Northwest Arkansas Times from Fayetteville, Arkansas on January 10, 1952 · Page 4
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January 10, 1952

Northwest Arkansas Times from Fayetteville, Arkansas · Page 4

Fayetteville, Arkansas
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Thursday, January 10, 1952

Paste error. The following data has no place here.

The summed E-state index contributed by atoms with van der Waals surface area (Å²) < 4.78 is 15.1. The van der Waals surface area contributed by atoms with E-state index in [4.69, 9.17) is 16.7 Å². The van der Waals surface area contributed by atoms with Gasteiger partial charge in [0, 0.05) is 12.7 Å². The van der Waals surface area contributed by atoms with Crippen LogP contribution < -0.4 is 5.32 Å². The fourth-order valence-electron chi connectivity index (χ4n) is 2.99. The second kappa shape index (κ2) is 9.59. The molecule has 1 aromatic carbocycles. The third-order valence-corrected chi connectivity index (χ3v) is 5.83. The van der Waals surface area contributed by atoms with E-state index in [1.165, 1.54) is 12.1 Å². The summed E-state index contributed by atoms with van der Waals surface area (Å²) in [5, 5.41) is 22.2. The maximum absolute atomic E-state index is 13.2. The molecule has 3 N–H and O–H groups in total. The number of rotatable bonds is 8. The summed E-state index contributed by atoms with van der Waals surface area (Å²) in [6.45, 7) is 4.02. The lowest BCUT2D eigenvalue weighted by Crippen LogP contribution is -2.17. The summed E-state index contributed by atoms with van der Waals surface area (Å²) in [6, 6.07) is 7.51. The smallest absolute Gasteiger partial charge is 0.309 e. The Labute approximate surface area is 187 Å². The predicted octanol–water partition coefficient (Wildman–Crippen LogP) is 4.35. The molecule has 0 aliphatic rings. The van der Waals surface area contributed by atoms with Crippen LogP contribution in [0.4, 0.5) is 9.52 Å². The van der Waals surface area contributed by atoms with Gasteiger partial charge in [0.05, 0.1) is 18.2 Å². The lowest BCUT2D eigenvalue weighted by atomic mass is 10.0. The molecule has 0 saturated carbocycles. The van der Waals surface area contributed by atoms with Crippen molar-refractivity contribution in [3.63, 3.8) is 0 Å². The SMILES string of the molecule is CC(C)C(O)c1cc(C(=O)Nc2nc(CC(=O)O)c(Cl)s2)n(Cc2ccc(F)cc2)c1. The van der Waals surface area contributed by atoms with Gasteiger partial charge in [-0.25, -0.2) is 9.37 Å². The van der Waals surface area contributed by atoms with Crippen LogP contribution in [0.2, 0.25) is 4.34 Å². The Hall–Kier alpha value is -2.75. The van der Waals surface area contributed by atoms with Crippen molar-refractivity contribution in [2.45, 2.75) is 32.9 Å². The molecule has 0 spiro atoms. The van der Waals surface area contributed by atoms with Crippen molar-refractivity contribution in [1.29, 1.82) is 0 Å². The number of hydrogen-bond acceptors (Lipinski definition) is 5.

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4__NMTHWHT (Porm.rly «Y° Published dally except Sunday FAYETTFVILLE DEMOCRAT PUBLISHING COMPANY Hobcrls Fulbrighi. Proldonl : founded Jun. M, 1860 Fntcrcd al the post office at Hiycttevll!.:, Aril , M SMu^ul-Clus^MaUJMam^ _______ SlTEToTorhiirl. "vlco rr«..Ocntrnl Mnn.s" BH.-n i~ w pinches herein are also reserved. " KUIISCHII'TKIN It.VlES p r , W«-k - M-.ll r.-.x in «,,5mi,fl".l. IteiK.M. M,l,l.«m coun- 1," Ark. ,..»! Aclnlr C..M.H)-. Okla ^ Onr inT.U: ..... .............. in Ml .......... . . mtris «:ix nunllr: .......... '.""'.."".'... »C» : I 0l M3 "ill cumlliV ""'" U" 1 " » |K)VC: j, ,0 Ont- mi nil- ........... -, M, Tl-.rci- mnnlln .... ...... · · · - ......... J, .,,, Six monuii- .. .......................... il)(J u · _ _ Member Audi! IJuronu of Circiilnlioni For whore your t r e a s u r e hi, Ilioru will your liBiirt l.i« iilso.--St. l.nlii' 12:i!-l The Human Approach Not of Ion . have wo A m e r i n i i m liny cause Id rcRrel. the piisoiiiK f " top K U «- Finn Communist figure. B u t wl - m »- v l"'"l- cHy mourn Hit- dcaUi of M i i x i m l-rU'inov as alniosl tin; Hiililfiry R.vmbol in the Koviot Union of a once lieUtr (lay in rasl-wiwt relations. For ii (talc, from 1!)20 to J!)3!, hi; WiiH the .Kremlin's f n r u i ( f » . m i n i s t e r - I" thai spun, Russia nnuii-Ked from i l s isolationist cocoon, jritinfil ( ilrplomiilic. rccoKnitiim for its rwolulimmrv mrime, won a sent in the old U'fiRiie of Nations. l . i t v i n o v was » decisive nromolc.r of fill these developments, and when he moved onto the League Rcene i-.t. Geneva in the mid-1 iKiO's, he hccamo n bulwark of support, for the old Allied docti'hie of collective security. With m i l i t a n t . Jnptin, G e r m a n y and f i n a l l y I t a l y Tioltlnji I h o -Lcaifiie in the thirties. Litvinov's activities helped the utunned democracies to keep hopes of peace alive. But t.he.Leauue never had had the courage or the ciipuci'ty f » net in real crisis, nnd Lit.vinov did not «ive it Hint. By the t i m e of M u n i c h in 1Mb 1 , Geneva was v i r t u a l l y dead as a center of peacemaking e f f o r t . - T h e spotlight had shifted back to personal diplomacy. Chamberlain, Daladler, Hitler and MuHsolinn met to hack off a portion of Czechoslovakia. Litvinov's usefulness plainly WHS at an end when H i t l e r sei/.ed Prague and bciran threatening gestures toward Poland. To any realist, it was evident Hitler was not to'bo dissuaded from the p a t h of conquest. Stalin, boiling to buy the Nits'.! drctntor off, or at least, to buy t i m e , made ready to conclude his famous denl with Germany. Litvinov was shelved. There he s t a y e d u n t i l Hitler destroyed the pad between t h e !wo nations by a t - t a c k i n g the Russians w i t h f u l l force in June, 1!M1. A t that moment, Russia felt desperately in need of allies, p a r t i c u l a r l y of one ally, America, which could provide heavy assistance. l . i t v i n o v , the old friend of the west, was resurrected and made, ambassador t o the U.S., where he nerved for two critical years. Through the war be still was prominently hoard from. Hut in HMG t h e Iron C u r i u m descended and Lilvinov faded into near oblivion. Molotov, arch-obstructionist, symbol of hostility to the west, became foreign minister. Litvinov served, of course, only in those periods when the policies and contacts he WHS adept nt shaping were suvted to ( h e Kremlin's jrcnoral goals. Those werr times of Russian fear nnd weakness, first when the Nazi menace liei'an to be understood i n t h e t h i r t i e s , t h e n w h e n H i t - ler's hordes were b a t t e r i n g down the gates. Yet many western statesmen are convinced L i t v i n o v , an old Bolshevik who could a f f o r d t h e l u x u r y of being at least p a r t l y himself, really believed in the policies he a d v o c a t e d . They fell him as nearly n true f r i e n d of I be west as could be found in Russia. liruce Hiossat THE WASHINGTON Merry-Go-Round *T DREW PEARSON Wiif.hlngton -- Wives sometimes cause ft lol of t r o u b l e -- rvi'ii wives if congressmen. That Is Ihe conclusion til certain bachelor congressmen u n i t iiiiink-il diplomats who watched the- tumultuous K i p "I lli« House Uiinkliii; and Currency Subcommittee through Latin America. It was a good committee, hut members li-t Ihe wives spoil p a i t nf I h u trip. Wind happened was that the congressmen tried In rnm-i-al their wives, look them as o f f i i-i:il stowaways aboard a government plane. Kraii'in f ' i r l l n ; ronceahnent was that hardhearted Dcien.'.c Secrelaiy lloli Ixivctt hail refused tn let I In- wives ride- in » Niivy plane. The con- Kr("::.incn. he- i u l i - i l , were suing for business, iiol I'lli'iii-.iiro. Sn tin- members nt the UankiiiK unit Ciim-ncy Siilicomiiiittc-e rode in a p'vermncnt p l u m - as f u r as P.mama In snlitary rtidle splendor, their wives t r a i l i i i K I" « ttnnmertial plnne-- not ' at tin- taxpayers' expense. At P a n a m a , however, congressmen phoned Na pl State of the Union but to wel- At P a n a m a , however, congressmen p o n e N a v y Senetary Dan K h n h a l l . It was his personnl plane ihe.v were uslns, nnd by that time Secretary Lovett had Mono t» Paris. Tliere was plenty of room in the Kuvenmicnl plane, they aruucd-- 10 members of the crew, six i-onxrcssmcn and (our a-islstiints. K l m b a l l f i n a l l y aKrccd. It was siiKKi'slnil, however, that the wives be kept out of siKi't. * * * So when the special Navy plane got to G u a y a q u i l , first stop a f t e r Panama, the t-on- i; alighted alone. Gingerly they stepped out of the plnne like small boys concealiiiK somcthini/., had their iiieturea taken with the U.S. ambassador, shook hands witli Ecuadoran officials. With the ceremonies finished and the aincrcssiimal husbands none on a tour of Ihe city, eoniircssional wive:; were tipped off they could come out of hiding. Next slop was Lima, Peru. There each wife uf Ihe American had been asslKncd to d'aperon Ihe w i f e of a consressman. But as the plane landed and Ihe congressmen filed out, no ladies were to he seen. "Where aru Ihe wives?" asked one State Department lady. "Sh-sh," cautioned a Slate Department o f f i - cial. " O f f i c i a l l y they are not here. They have to stay in hiding. The cunsrussmen don't want Drew Pearson to know about this." This time the eonjiressiomil wives were even cautioned nut to pool! out the windows, b stjy completely out of slRht u n t i l o f f i e l a l coming ceremonies were over. nut a f t e r 2! minutes of handshaking and phokij'raphini:, Ihe congressmen f i n a l l y left the airport and State Department o f f i c i a l s went to I he rescue of the hidden wives-- on Ihe excuse tit u n l o a d i n g the "baggage." * * * Al the next stop, Santiago, Chile, a f u r o r occurred over a luncheon given by Joe Cussens, ImiR-tlme executive of American nnd Foreign Power, In honor of the congressmen and leading Chilean officials. Congressman Abe Mullcr of Dmoklyn, Democrat, ruled that his committee could not go. However, Congressmen Tallo of Iowa and Ilardlc Scott of Pennsylvania, both Republicans, went anyway, which made Multer furious. As chairman of the subcommittee, he snld he had ordered the luncheon canceled, claimed other members disobeyed his orders and took it out on the State Department's Taplny Bennett by bawling him out In the lobby of the Carrcra Hotel. Aside from the hidden wives, however, the committee stuck lo Its knitting and d u r i n g the rest of the t r i p did n conscientious job of studying Latin Ahierican economy. * * + I n f a d , it made a much bctler impression tiian the House Foreign A f f a i r s Subcommittee headed by -lames Richards of Lancaster, S. C'., w i t h Omar Burleson of Anson, Texas, and Donald Jackson, Republican, of Pacific Palisades, Calif. In advance of their arrival in Lima. November 20, Ambassador Harold Tlltmau had sent out engraved Invitations to 250 distinguished Peruvians to meet the congressmen at 7 p. in. However, the congressmen, arriving from Vene/.uela nl -1 p. in., claimed they were too tired. They wanted to rest, not meet Peruvian officials, they said. Whereupon the entire Embassy s t a f f was put on the telephone between 4 p. in. and (i p. in. (o d i s i n v i t e the 2!in guests. Following which, the congressmen were not too 1 1 rod to show np Ihnt evening at some of the local lint spots. * * * Quote from the Washington Merry-C,o-Round of October 2S. 1051: "Eisenhower's name will definitely be entered In Ihe New Hampshire primary-- Ihe first primary to be held" . . . Genial Congressman George Uender of Ohio is one of the strongest hackers of Eisenhower -- as commander in Europe. Mender, a strong Tnfl man, t h i n k s Ike is doing a wonderful .job-- righl where he in ... Colonel Benjamin Thurston, who says he helped or;',ani7.e Eisenhower's headquarters in Paris. has been m a k i n g speeches In Maine critical of NATO waste . . . A waitress serving Price Boss Mike 1)1 S:\lle just alter he reduced the price of spuds, asked "potatoes?" "No." said Mike, "I never w a n t lo look another potato in the face." lYossure against the pntnto price rollback, chiefly from Idaho, was not as greal as the pressure on 1)1 Salle regarding wool. Fourteen congressmen stormed his o f f i c e opposing tin; wool roll- and lo-mo-Vuuu Bj WALTER I.lPr?|1ANN On Sunday the French Foreign Minister, M. Schuman, made y speech to a meeting of his party at Toulouie' in which he invited an armistice for Indo-China. Although the f u l l text is not available, it is clear from the report that he was proposing to open negotiations as soon as a Korean armistice i; concluded. "We are probably, he said, "on the eve of an armistice in Korea," and he then went on to state the French position: "In Indo-C'hina our policy is not in the least concerned with imperialism or with conqne.-l. Without abandoning French interests or those of the associate:! .powers "(meaninR Viet'. Nam, Laos and Cambodia) who have g i v e n us their confidence, and without wishing to open doors lo communibm, we would not refuse an accord which would put an end to that conflict under conditions which Would be honorable for France." This statement is not unlike Ihe American declaration of policy during the MacArthur hearings which preceded and led uu to the Malik speech proposing an armU- They'll Do It Every Time WHEN 3LO WORKS THE FIELDS k!6HT rJEXT TO THE HOUSE .LIFE GOES AlOM VEfxX ON! THE 5CO-/1CRE BARM -- 3°°.*xes ^^^s^L-^--'^^^ What M. Schuman said Sunday does not reflect a sudden change in French policy. For more than a year the French imperial in- lerest in Indo-China has been very nqarly liquidated. While French economic and cultural in- teresti which greater the premium on Chinese actions where Ihe guaranties are- not so ironclad. Nor do Ihose Chinese actions have to lalic a form which could be dealt with by an American filtration of Ruer- rillas into the jungles of south. east Asia cannot oc suppressed . by ihe threat lo bomb China. That is why the French government is not being defeatist, but just lucid and practical, when ' it declares that an armistice in Korea should be followed by an . . armistice in Indo-China. All the . reafons which led us to believe ihr.t there is nothing to be gained by more fighting in Korea apply . with equal force in Indo-China. " Thai, in any event, is what ivl. Schuniiin thinks, and M. Schuman is the foreign minister of France, and France is doing all · the fightinjj in Indo-China. It will probably be even harder . lo make an armistice in Indo- China than it has licen to make one in Korea. Not the least among the difficulties is that there is not recognizable battle line between , Lhc opposing armies -- a line which could become the' armistice line. That is sure lo complicate greatly any negotiation. But the diffi- , cullies are not necessarily insup- remain, the three stales, we call Indo-China, arc . . . "The day a senator comes in my office claiming that prices arc too high, I ' l l d, ·] dead," says Di Salle . . . Fact is that tremendous pressure comes Ibrom organized groups for higher lirices bill no pressure from the housewives for lower prices. Maybe it's because Ihey aren't organized . . . A tip to Washington Police Chief Murray: Fifty Washington bookies are returning to (he capital a f t e r w o r k i n g out a plan in Florida for beating the new gambling tax. Bennett A tourist slopped at a gift shoppe in the mountains of Arkansas in search of souvenir postcards to mail back lo New York. He selected some shols of g a n g l i n g hillbillies in front of a dilapidated old cabin, and asked the sprightly, well-turned-out girl who was waiting on him, "How far into the hills would I have to go to find gawks like this?" The girl laughed and admitted, "Mister, a bunch of us young folks dressed up one Sunday and took these pictures nut ten blocks from the state capital in Little Kock just to fool suckers like you. * * * Newt Todd tells of a man who was looking across his neighbor's lawn on Christmas Eve and observed. "The Smiths are bringing in a Yule Ing." Ynlc log, my eye." corrected his wife. "That's Smith!" Newt also writes t h a t Ihe trouble with most wallflowers is their slcms. * · * · · · · ' The widely-traveled Hy Gardner lias finally met up witli a woman who kisses you and brushes you off at the same time. She's the bearded lady with a circus. Questions And Answers Q--To what Norwegian political party did Trygve Lie belong? A--The Norwegian Labor parly, which he joined when he was 16. Lie went witli the Norwegian governmcnt-in-exilo to London. Q--How many high schools now offer automobile driver-training courses? A--Nearly 8000 high schools, 40 per cent of the national total, offer either classroom or class-room-aiid-practice driving courses. Q Who coined the word genocide? A--R. Lempkin, in 1945, in order to word the indictment of the German war criminals at the Nuremberg trials. Q--Are birds on the whole beneficial to man? A--Their service in consuming weeds and insect pests far overshadows any crop damage birds do. Q-- Who is the patron saint of shoemakers? A--St. Crispin, who during the Third Century preached and made leather sandals for the poor of France until executed by the Roman governor. Q--Why is Texas called "The Lone Star Stale" A--Because of the single star on the state flag. Q_How many hunters were killed in the United States in the 1950 hunting season? A A total of 852 persons were accidentally killed. q_Was Winston Churchill born in a palace? A--Yes, In Blenheim Palace, the scat of the Duke of Marlbnrough, in Oxfordshire,'on November 30, 1814. Q--Has the state of Utah any natural boundaries? A--Utah has no natural boundaries such as rivers. It is bordered by five stales--Idaho, Wyoming, Colorado, Arizona and Nevada. Q_Who purchased the carpet Queen Mary made lo raise money for Britain? A--This hand-made carpet was sold to the Daughters of the Empire in Canada, who gave it to the National Museum in Ottawa. Its ·formal presentation was made by Princess Elizabeth. 0--When does a U.S. jet pilot become an ace? A--After he has shot down his fifth enemy plane. erable provided that Viet Minh and the Red Chinese can be con....ed that France cannot be defeated and expelled by force, and lliat on the other hand France and the Western powers are prepared . to negotiate an armistice which, lil:o the Korean, must under present military conditions mean that there is left a buffer stale under . Chinese protection in front of the Chinese frontier. moving with the Asian tides and will rapidly become as independent as Indonesia or Ceylon or Iran. Increasingly, therefore, the war in Indo-China has been transformed from a French colonial war, which it was at Ihe out.-:cl, into one of the several wars for the eonlainmcnl ol communism. It is in fact one of the three fighting fronts for Ihe military cor-tainment of Communist China -- ,,.- --the other two beinrf the Korean I able. All the good solutions, such and the Formosan. The question as the unity and independence of Thi; is not an ideal solution any more than is the existing partition tions, of Korea. But Ideal solu- even good solutions, cannot be had and must not be cx r pectocl while the conflict among Hie greal powers is so irreconcil- which we whether a have lo comi-'or is cease-fire, or an armistice, let alone a peace, be made to work unless il is made to apply to all three fronts. Korea, the unity and independence of Viet Nam, depend upon conditions which do not exist and cannot now be created. The good solutions to which we are publicly committed require conditions which arc obviously impossible once we state them. Theo- _ retically but only theoretically-these countries could have tncir u n i t y and independence if Russia and China had both been defeated If, for example, there is an armistice in Korea while in Tndo- China Ihere is a war for a decision, the very fact that Ihe r '- ncse are prevented from hi:: 1 up in Korea makes it possible ,nn.i v-..inu ··..« ~------- ---' Ihcir Soviet suppliers and made lo surrender unconditionally. Theoretically also--but what theorizing it requires--these countries could have their unity and independence if China and ceased not only to be com- but ceased also, as the history shows plainly, to be Chinese and Russian as well. them and to build up the Communists in Indo-China. If Chinese munitions arc not going lo be destroyed in Korea because there ia an armistice and are not to be stored in Korea because that is prohibited by an armistice, then the reserves available for Indo-China will accumulate. Moreover, as we establish ironclad sanctions against a renewal of the Korean war--sanctions effective against the Communists and binding upon ourselves--the Russia munist In Ihe lerrible struggle in which we are engaged the margins of security art as yet too thin lor much t h a t is not necessity, prud-. cnce and cool calculation. Dear Miss Dix: I am a married | that's why they command such woman and a mother- jusl like : great respect. If everyone had the millions of other women. I am I ability to write glorious verse, compose majes tic music or paint a By Nina Wilcox Putnam Copyright 1951 br NEA S*nice, Inc. j !s»««ti.'J!J.:ni iOtt. HH. Mltfi mnilM TNfK«T1. hi. ftOMA iMrflll »U|**|L« xxi n A FTKIl n moment Alma called to Tommy again, under her 'breath. "I shouldn't ask you to iconic back!" she said. "You had to ·go! Oh darling! Of course you .had to go!" There were tears In her eyes as she turned away and walked slowly toward the living room. Joe did .not even try to ignore the fact t h a t she was crying. He nailed jher shoulder understanding^. Joe knows, she thought, he's I seen whal's happened to Tommy, [joe knows tl'.al a man has to be 'reborn alone, without help. A f t e r '·a long moment ot silence J.oc (cleared hrs throat and spoke gruffly. "There's a gun In Ihe glove com- Kirtmenl of my car," he said 'Hope Tommy Ilnds it Sale bet that the others arc armed." The early editions ot the evening .lapcra carried Ihe slory of the Mammoth Gold-buying Company murder. Joe went out and bough 1 copies of them a l l , and he and Alma poured over them. Her heart seemed to stop beating al the start of eacli brief paragraph. Suppose she had left somi trace behind her In lhat oillcc^ Had the touched anything? fihl strained lo remember . . . the doorknob of the private olllcet Uu she had been wearing gloves Thank heaven, she had not re moved thorn! The police had littli to say al this stage of Ihe mvcs llgallon. beyond one slgniflcan statement. Apollo llrown was be Ing sought for qui'stUinlnR. "Looks like they believe lt'» · one-man Job," Joe commented. S [ f a r there was nothing to hint tha The House would he involved The hours crept by inlermin [ably and Ihey dined not leave in apartment. As Hie tension ot wait ,lng grew they had less nnd Ics to sny to each other mil Aim ' k n e w th« muiwiiM would u« u jicrable without the quiet warmth : Joe Demon's presence. He ra- iales goodness and strength the ·ay a clear tire sends out heat, 1C thought. Joe had. silently, yet unmistak- bly reverted to their old, early elaiionship. Whether Tommy suc- i-cricd or failed m his mission-- ven if Tommy never came back, inch was conceivable. Joe was citing her see that he knew Tom- ly had won: that the gallant gcs- ure, the high-held head, the sud- en courage of her husband had ealed her to ilim again, ttiis time rrevocabty. Whatever Joe might continue to eel toward her in his secret heart utwardly he would be nothing more '.ban Ihe devoted (ricnd. O: hem both! Thai was the glorious tart of It--Tommy had won back oc's respect as well as her own · · · rilE silence which fell between them were not uncomfortable ml Ihey seemed endless. Once he telephone rang and they both sprang loward it. But it was only Old Victor Dlanchard, worried be cause Alma had not come back t The House after the lunchcoi Imur. She reassured him; saying sh had gone home because of slight headache, nnd then Pap Viclor rambled happily on for sev ernl minutes about his work o his successful design for the gol star pin. 'Only fancy, chcrlc," he told he excitedly, "I heard today thai M Muncie la going to name the pi a f t e r mel It Is the llrst time Th House has permitted any pcrsoni name to be connected with a prof net. Whiii rejoicing 1 have! It to be called 'The Viclor'l" "I nm so proud and happy, dea Pupa Victor!" The old man's voice seemed t twlonx lo another planet us si liuim up. Tin whole tight II'" rorld that was Trumbull's was at at moment curiously remote--a ell-ordered waller) city in whose tug domain she had lived safels nd securely ages ago. At the moment it seemed as lough she had nevei beloni-ed lo , for her spirit was out there in 10 winter night, racing through nknown dark spaces with Tom- jy. anxiety blowing about her ke a cold wind, nt length Joe oused himself --d got to his feet. "It's late," be said. "Perhaps I ught to go." "No." she said. "Don't go, pleasel couldn't sleep anyway. Please "Lie down on the sofa then. You lust get some rest." She protesled. but at length she bcyed him. Her eyes closed irre- islibly though she fought sleep II, and then after a period of ecp oblivion, she heard the slirill- nfi ot the telephone. · · · PIIE sound of it reached dowo *· into her innermost being, drag- ing her back to consciousness rith a pull like that ot thin, silver ingcrs. This time it was Tommy, peaking on long distance. "I'm speaking from the police itation in Longtown, Pa.," he said. 'Don't get upset. Jewels, I'm all right, but thcre'e been a bad mess lown here." 'Oh, Tommy! Arc you really ill right? What happened - did you calch them?" There was n slight pause al Ihe other end as though Tommy was choosing his words carefully belorc answering. Yes, Urighl and I cnughl them," ho told her. "Uut there was a bad accident Drlght's car was wrecked witli Mrs. Demon and Apollo Drown in It. She wa» killed Instantly, and nrown died a few minutes later." 'And the jewels?" She wa^ brealhlcss wilh excitement and relief. "Did you get them?" "Yes. Ill Mrs. Demon's suitcase Including the Albcrt-Vlclnnn Tin. The police here have them now." "And tlrlghl--Is he witli you?" Annin Ihe curious hesitation at Tommy's end. "YM, he'« here," h« laid In « queer tone. ·"·'i Hr Oontlmiri'l "fairly" young "fairly" nice looking (in a neat sort of w a y ) and a "fairly" good wife and mother. That is my complaint: 1 am not really good at anything, just fair! It seems to me thai everyone I know has a talent lor some-thing. Not so.with me, and with my duties to my home I have little . , -~ . time to Ir-arn to do something well. home. In this field, too, you will It isn't that my lack of talent find many girls with natural tal- makcs me especially unhappy, cuts who are likely to frighten off but 1 would like tn be able to do less gifted housewives. However, beautiful picture, their ' talents would be commonplace. The fact that you were not born with a gift for creative art does not, by any means, doom you to a nondescript existence. You can, if you really wish, become thoroughly accomplished in the arts within your something that I could be proud of. Can you suggest something? No Talent" Joy with home arts, almost everyone can acquire impressive skill. Witli yon it will take more time and Answer: Great talents are very j painstaking effort than if you sparsely disiributed-after all. I CONTINUED ON PAGE FIVE Eucharistic Vestment Answer to Previous Puzzle HORIZONTAL 1 Eucharistic vestment 4 Charlotte Corday killed him 9 Wrestling cushion in Driving - command 13 Papal cape 14 Constellation 15 Devour 16 Bridal path 17 Clear 18 Wooden box used in saltworks 2(1 Pronoun 21 The Seven 22 Fruit drink 24 Breach 26 Steeple 29 Goes 33 Song birds 3-1 Viper 35 Exist SCWinglikc part 37 Auricle 39 Dycstuft 41 Mosque tower 43 Proficient 44 Steamer (ab.) 45 Theater sign 40 Hunt 40.7ohn (Gnellc) I f i l Have ; 55 Grain bristle j 5C Nobleman ; .18 Uorn , 59 Hot by I exposure CO Vigilant til Before ; (12 Anger M Onagers 104 Korean ftold I currency unit VERTICAL, lOld 2 Shakespearean king 3 Greek letter 4 Extinct bird 5 Get up G Headstrong 7 Adduces 8 Golf device 9 Dam 10 Operatic solo sp»*. 29 Short barb 11 Small children 30 Demolish 19 Abrade 31 Journey 21 Mineral spring 32 Dispatched 23 Desolate 3B Antennae 25 Become 40 Smell visible 42 Request 28 Bridge term 45 Noisy 27 Hawaiian precipice 28 World trouble 46 Hindu ' garment 4'."Pilchcr 48 Grafted (her.) 50 Greek war god 52 Afresh 53 Roman emperor 54 Year between 12 and 20 breathing in sleep 56 Sheep's bleat 57 Nights (ab.)